While you are still enjoying warmer temperatures and longer days, winter is just around the corner and has already made a brief appearance in some areas to remind us that it is on the way. Preparing your Richardson, TX home for winter may be one of the last things on your mind, but you should start getting ready now so you don’t get left out in the cold when winter settles in. After all, your home is one of the biggest investments in your life and you will want to make sure it can weather any storm that Mother Nature throws your way.
There are several things you can do now, before the mercury starts dropping, to get your home ready for winter. Whether you are an expert at do-it-yourself home improvements or you’d rather leave home maintenance in the hands of a skilled professional, here are 15 tips you can take advantage of to get your home prepared for the changing seasons:
. Before firing up your home’s heating system, make sure you have it inspected and serviced.
. As part of the inspection procedure for your HVAC system, you should also have the duct work checked for accumulation of debris or damage and cracks that could lead to air loss.
. If you have an irrigation or sprinkler system for your lawn, have the water flushed out of the pipelines to prevent freezing and cracking over the winter.
. Review your homeowner’s insurance policy and make sure you have adequate coverage for your property. You should also review your coverage options for things you may no longer need, which can reduce your insurance rates.
. Check all windows and doors for gaps or crevices where air can escape. Have your windows and doors properly sealed with weather-stripping, caulk, or another product that will eliminate the potential for air loss.
. When you start heating your home, switch the direction of your ceiling fans so it will circulate the warmer air from the ceiling toward the floor. This will improve your home’s energy efficiency and reduce the wear and tear on your heating system.
. Check your roof for damage and leaks and have them repaired before winter sets in. A damaged roof can allow ice to build up on your roof and cause further damage.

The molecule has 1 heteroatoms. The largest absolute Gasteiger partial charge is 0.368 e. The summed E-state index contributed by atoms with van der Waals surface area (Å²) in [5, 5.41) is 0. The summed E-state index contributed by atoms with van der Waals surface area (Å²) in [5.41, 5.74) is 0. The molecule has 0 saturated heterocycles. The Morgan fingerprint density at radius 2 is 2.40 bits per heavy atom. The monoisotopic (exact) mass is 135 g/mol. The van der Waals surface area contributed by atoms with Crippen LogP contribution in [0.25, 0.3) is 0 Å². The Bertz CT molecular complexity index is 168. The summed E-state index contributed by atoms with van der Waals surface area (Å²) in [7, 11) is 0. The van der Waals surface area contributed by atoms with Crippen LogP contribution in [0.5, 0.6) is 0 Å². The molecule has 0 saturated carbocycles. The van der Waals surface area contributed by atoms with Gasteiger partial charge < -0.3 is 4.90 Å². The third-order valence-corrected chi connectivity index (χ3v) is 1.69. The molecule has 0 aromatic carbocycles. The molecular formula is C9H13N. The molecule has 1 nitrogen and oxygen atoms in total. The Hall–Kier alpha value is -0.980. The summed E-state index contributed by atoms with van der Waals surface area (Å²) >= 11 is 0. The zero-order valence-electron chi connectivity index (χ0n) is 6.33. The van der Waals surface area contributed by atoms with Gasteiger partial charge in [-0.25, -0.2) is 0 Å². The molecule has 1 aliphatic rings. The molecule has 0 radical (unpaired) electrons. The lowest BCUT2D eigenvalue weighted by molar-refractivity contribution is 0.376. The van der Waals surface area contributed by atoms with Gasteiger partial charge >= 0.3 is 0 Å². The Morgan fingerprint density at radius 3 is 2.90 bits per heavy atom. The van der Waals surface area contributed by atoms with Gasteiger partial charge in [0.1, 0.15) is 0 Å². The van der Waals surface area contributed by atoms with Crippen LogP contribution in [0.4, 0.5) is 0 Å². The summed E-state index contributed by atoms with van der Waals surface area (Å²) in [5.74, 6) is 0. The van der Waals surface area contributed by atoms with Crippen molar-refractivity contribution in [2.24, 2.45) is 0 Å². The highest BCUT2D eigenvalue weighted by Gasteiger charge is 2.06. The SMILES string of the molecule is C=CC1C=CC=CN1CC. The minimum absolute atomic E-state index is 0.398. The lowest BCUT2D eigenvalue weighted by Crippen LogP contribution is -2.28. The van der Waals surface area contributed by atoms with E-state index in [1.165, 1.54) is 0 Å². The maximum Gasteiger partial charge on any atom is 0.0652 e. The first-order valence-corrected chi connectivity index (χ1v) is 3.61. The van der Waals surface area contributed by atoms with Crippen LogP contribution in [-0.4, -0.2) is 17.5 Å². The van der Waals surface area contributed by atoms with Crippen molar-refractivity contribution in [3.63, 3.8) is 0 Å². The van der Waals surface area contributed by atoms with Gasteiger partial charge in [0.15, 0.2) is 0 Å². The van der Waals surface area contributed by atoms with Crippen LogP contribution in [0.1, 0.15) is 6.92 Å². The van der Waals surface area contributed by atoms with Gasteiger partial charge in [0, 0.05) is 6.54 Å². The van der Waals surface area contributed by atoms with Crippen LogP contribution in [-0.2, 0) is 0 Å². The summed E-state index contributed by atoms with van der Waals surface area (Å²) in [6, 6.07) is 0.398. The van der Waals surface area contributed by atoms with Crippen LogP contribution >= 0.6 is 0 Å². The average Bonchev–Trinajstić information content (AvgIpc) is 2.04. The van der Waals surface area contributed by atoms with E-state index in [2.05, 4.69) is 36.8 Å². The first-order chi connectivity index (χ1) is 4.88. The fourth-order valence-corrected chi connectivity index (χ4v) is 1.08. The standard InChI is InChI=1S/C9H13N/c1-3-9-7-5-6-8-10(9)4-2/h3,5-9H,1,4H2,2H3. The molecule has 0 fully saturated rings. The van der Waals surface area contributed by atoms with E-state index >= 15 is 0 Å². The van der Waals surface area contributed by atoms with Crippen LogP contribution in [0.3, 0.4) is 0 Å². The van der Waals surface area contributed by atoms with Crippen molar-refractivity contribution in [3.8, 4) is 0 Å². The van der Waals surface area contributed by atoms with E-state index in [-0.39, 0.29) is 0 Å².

. Unhook your garden hoses from exterior faucets, drain any water that has accumulated in them, and store them for the winter. After storing your hoses, shut off the water flow to your exterior faucets and insulate the pipes if possible.
. Make sure the insulation in your attic is in good condition and provides thorough coverage. Deficient insulation aids heat loss and can increase your heating expenses.
. Clean out your home’s gutters, make sure they are in good repair, and install mesh screens to prevent leaves and other debris from accumulating.
. If your home has a fireplace and chimney, have the chimney inspected before you begin using the fireplace. Leaves, animals, and other things can accumulate in your chimney when it sits dormant for months, so you will want to make sure it is clear of any debris before starting a fire.
. Put an insulation blanket on your water heater and add pipe insulation to any hot water pipes running from the water heater to the interior of your home. This will help keep the water hotter without requiring continuous operation by your water heater.
. Check all the wall access points in your home to make sure they are sealed to prevent air leaks. These would include spaces where pipes pass through the walls, window frames, electrical outlets, and any other location where the wall is penetrated to allow plumbing or electrical connections to pass through.
. If you have unused rooms in your home, seal off the ducts to those rooms to redirect heated air more efficiently throughout the house.
. Change your curtains or drapes to lighter colored fabrics or sheers to allow sunlight to pass through, which will provide a few degrees of natural warmth to your home’s interior.
When you have applied these tips to your home to get it winter ready, you will be set when the seasons change in Texas. Making sure your Richardson home is properly winterized will also help you create a more energy-efficient home.